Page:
Questions & answers

June 2010

The Fernando English version was my introduction to Abba. I then discovered the beautiful Swedish version -- very different but quite brilliant -- and then the German version, which is very confusing and enigmatic. Perhaps you can explain who wrote it and to what it refers. Though Bjorn certainly spoke German, it seems unlikely that he wrote the lyrics. The story line in the German version differs clearly from? that of both the English and Swedish versions. What is taking place under the cover of darkness? It seems to be a demonstration, an effort to overcome popular apathy: (Und sie ließ die Wellen schlagen an die Ufer der lnteressenlosigkeit.) Does this refer to a known event? Who wrote the German lyrics?

Much thanks,
Liam, USA 



The German lyric was written by M. Frances. As far as I know it was only recorded by Polar stablemate Lena Andersson, using a remixed version of ABBA's backing track. I don't know if the German lyric refers to any specific event.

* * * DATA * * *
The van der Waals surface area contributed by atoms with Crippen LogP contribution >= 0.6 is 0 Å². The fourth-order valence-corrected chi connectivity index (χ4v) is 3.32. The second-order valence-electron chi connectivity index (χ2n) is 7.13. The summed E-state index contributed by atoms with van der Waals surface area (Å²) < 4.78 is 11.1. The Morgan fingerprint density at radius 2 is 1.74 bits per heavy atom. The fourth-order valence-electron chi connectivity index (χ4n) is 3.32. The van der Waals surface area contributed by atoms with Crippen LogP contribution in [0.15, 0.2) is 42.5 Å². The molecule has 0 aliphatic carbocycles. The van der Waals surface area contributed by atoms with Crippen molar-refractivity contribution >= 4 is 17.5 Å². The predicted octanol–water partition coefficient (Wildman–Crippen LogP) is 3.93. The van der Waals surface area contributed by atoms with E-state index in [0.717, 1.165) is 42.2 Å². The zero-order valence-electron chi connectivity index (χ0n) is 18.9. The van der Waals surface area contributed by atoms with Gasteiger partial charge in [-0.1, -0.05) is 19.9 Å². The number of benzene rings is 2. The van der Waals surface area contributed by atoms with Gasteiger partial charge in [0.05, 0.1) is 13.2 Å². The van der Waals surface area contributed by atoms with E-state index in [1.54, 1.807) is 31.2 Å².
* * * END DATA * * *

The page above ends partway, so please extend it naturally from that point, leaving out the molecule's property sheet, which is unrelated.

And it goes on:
I will be playing the piece composed by Bjorn and Benny "Butterfly wings" in the Swedish sometimes this month, I was wondering if you had any idea how I can get my hands on the sheet of music of it ?

Thank you,
Hassan, UK



I'm afraid not. Hassan. Sheet music for some BAO and other Benny-composed songs are available on the Mono Music website (click on Noter), and a BAO notalbum is available, but 'Butterfly Wings' ('Lätt som en sommarfjäril') is not included.


I've always wondered if the 'glockenspiel'/bell tune in the beginning and ending of 'Like An Angel Passing Through My Room' was done as a little acknowledgement to 'Peter Pan' (its beginning); and the related connection to Frida & Benny, as those hooks sound so similar (although 'Peter Pan's 'glockenspiel'/bell tune is a bit more detailed). If it was, I wouldn't be surprised, as I remember reading years ago how only Frida and Benny were together during the recording of ‘Like An Angel Passing Through My Room'’, and I felt that even though they were divorced, that they’re friendship was still there, and this was perhaps a sad closing tribute to the major part of their relationship.

Thanks and cheers,
Tony, Australia